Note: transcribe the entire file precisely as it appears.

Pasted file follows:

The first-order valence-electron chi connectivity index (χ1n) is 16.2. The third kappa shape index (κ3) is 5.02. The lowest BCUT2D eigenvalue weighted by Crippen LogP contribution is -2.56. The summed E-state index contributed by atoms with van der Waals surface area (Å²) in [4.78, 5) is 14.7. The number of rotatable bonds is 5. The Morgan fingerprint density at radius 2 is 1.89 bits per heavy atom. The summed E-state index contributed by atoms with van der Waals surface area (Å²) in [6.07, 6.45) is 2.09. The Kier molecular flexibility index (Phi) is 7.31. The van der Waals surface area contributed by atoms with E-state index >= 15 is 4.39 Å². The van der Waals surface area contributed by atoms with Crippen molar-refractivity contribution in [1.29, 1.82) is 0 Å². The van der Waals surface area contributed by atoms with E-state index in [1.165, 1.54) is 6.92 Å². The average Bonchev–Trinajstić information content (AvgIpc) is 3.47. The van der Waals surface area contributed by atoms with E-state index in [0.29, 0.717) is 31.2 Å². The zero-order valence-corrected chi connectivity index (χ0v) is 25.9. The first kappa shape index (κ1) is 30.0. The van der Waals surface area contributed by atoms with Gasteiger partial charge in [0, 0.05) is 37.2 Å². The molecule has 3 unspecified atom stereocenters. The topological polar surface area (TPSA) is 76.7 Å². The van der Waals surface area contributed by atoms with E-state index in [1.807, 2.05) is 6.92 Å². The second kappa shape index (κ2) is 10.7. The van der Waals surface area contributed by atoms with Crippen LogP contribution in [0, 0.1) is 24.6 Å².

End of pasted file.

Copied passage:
The first-order valence-electron chi connectivity index (χ1n) is 16.2. The third kappa shape index (κ3) is 5.02. The lowest BCUT2D eigenvalue weighted by Crippen LogP contribution is -2.56. The summed E-state index contributed by atoms with van der Waals surface area (Å²) in [4.78, 5) is 14.7. The number of rotatable bonds is 5. The Morgan fingerprint density at radius 2 is 1.89 bits per heavy atom. The summed E-state index contributed by atoms with van der Waals surface area (Å²) in [6.07, 6.45) is 2.09. The Kier molecular flexibility index (Phi) is 7.31. The van der Waals surface area contributed by atoms with E-state index >= 15 is 4.39 Å². The van der Waals surface area contributed by atoms with Crippen molar-refractivity contribution in [1.29, 1.82) is 0 Å². The van der Waals surface area contributed by atoms with E-state index in [1.165, 1.54) is 6.92 Å². The average Bonchev–Trinajstić information content (AvgIpc) is 3.47. The van der Waals surface area contributed by atoms with E-state index in [0.29, 0.717) is 31.2 Å². The zero-order valence-corrected chi connectivity index (χ0v) is 25.9. The first kappa shape index (κ1) is 30.0. The van der Waals surface area contributed by atoms with Gasteiger partial charge in [0, 0.05) is 37.2 Å². The molecule has 3 unspecified atom stereocenters. The topological polar surface area (TPSA) is 76.7 Å². The van der Waals surface area contributed by atoms with E-state index in [1.807, 2.05) is 6.92 Å². The second kappa shape index (κ2) is 10.7. The van der Waals surface area contributed by atoms with Crippen LogP contribution in [0, 0.1) is 24.6 Å².